©Glowimages - model for illustrative purposes only
Addiction is like a chasm opening up before you and enticing you to keep walking despite the dire consequences ahead.
Not that you are likely to realise the dangers at the time. My addiction 'of choice' was gambling. It was a roller-coaster ride of thrilling highs and crushing lows yet it never occurred to me that I could resist the hypnotic call to indulge just one more time.
According to NHS Choices, today 'there may be as many as 450,000 problem gamblers in Great Britain' - and I'm so grateful not to be numbered among them any longer. I was pulled back from the edge of the precipice just in time. What followed was a sense of freedom ably described by TV presenter Carrie Armstrong as the ability to 'live back in the world again. Joyfully.'
Writing in the Huffington Post she spoke fondly of her recovery from alcoholism, disability and 'years of isolation'.
'I wait for the sun to come up and show me the miracles the next day will bring,' she said.
An addict is looking for miracles, too, of course - but they are at best fleeting and inevitably self-deceiving bursts of pleasure. During endless hours in the company of poker players and one-armed bandits I won as well as lost. But even when the addict occasionally wins he is always taking another step closer to that chasm.
Today's addictions, however, are far broader than simply the gambling, drinking or 'doing drugs' that have traditionally grabbed the headlines. In fact one of the largest groups of addicts begin their slide into the abyss of addiction with a simple visit to the doctor's surgery. The problem has become so severe that well over a million Britons have been claimed to be hooked on prescription medications while the World Health Organizationreports that 15.3 million people worldwide suffer from drug-use disorders.
Perhaps surprisingly, when drugs become the problem, more drugs are often offered as the answer. An expert on drug-use disorders, Cambridge University professor Barry Everitt, disagrees with this approach. He said: 'Non-drug interventions would be an enormous step forward in drug abuse treatment, which currently relies on replacing one drug with another and has an extremely high rate of relapse.'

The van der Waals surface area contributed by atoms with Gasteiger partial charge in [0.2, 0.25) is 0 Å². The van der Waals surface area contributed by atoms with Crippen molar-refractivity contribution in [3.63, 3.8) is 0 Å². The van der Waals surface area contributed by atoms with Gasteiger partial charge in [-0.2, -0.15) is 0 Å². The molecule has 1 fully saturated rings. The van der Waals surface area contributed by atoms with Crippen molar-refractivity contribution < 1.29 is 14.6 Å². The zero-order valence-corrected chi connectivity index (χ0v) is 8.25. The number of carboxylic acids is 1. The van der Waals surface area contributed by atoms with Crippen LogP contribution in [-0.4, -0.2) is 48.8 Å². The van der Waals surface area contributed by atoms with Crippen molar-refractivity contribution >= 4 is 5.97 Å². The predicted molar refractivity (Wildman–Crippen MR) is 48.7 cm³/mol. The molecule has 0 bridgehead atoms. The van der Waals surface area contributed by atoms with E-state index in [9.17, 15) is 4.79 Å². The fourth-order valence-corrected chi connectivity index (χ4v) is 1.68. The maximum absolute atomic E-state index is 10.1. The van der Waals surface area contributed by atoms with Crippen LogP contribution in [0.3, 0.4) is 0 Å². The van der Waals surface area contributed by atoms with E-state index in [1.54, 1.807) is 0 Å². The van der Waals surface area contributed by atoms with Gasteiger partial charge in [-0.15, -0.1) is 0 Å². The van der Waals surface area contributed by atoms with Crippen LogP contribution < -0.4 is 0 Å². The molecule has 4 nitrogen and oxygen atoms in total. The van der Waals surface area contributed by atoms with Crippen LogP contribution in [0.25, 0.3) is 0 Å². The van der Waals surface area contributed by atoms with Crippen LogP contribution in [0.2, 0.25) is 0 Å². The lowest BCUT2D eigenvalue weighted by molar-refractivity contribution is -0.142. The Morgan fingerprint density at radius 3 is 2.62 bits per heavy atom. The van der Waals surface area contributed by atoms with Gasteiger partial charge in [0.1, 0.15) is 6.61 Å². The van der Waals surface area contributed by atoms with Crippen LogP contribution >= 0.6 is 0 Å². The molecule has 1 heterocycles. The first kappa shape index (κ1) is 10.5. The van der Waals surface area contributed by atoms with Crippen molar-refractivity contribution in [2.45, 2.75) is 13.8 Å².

Consequently, doctors are now being 'urged to consider alternatives such as counselling for depression and insomnia, and physiotherapy for pain, before starting patients off on drugs'.
There are, of course, different approaches to non-drug remedies for addiction, but perhaps the best known is the 12-step programme that started out as Alcoholics Anonymous but now supports many types of addicts in their efforts to stay sober. One website on 'drug and alcohol treatment centers' said such programmes 'allow participants to find the strength they need to conquer addiction through belief in a higher power, the peer support of others, the mentor support of a sponsor, and the active search for peace".
The 12-step programme can certainly help the individual addict to get a different take on their identity and has helped many people find a way to stay sober. In the meantime, though, participants are taught to accept they will always be addicts, even if addicts-in-abeyance.
Does that mean the addicted have to resign themselves to always living on the brink, or could there be some way to bridge the gulf between addiction and freedom once and for all?
Perhaps having a different perspective of the chasm could help - seeing it as a spiritual vacuum leading to addictive behaviour rather than a material gulf resulting from it. Referring to that higher power, the Bible says we're all made in its 'image and likeness', suggesting there's a way of seeing ourselves in which there is no separation between us and our sacred source. Yet all too often we still feel separated from spiritual goodness, from divine love. If we were to understand and accept no such division is really possible, could that have an effect on the wisdom of our choices?
It certainly had a huge impact on mine. It was just such spiritual self-identification that pulled me back from the brink. I came to know what Christian healer Mary Baker Eddy called 'the real essence' of my individuality. As a result I found a more satisfying fulfilment that slowly but surely displaced the addiction. Not only did the outward habit change, but I have remained completely free from any desire to gamble for 30 years.
Solid ground remains where the chasm once seemed to be.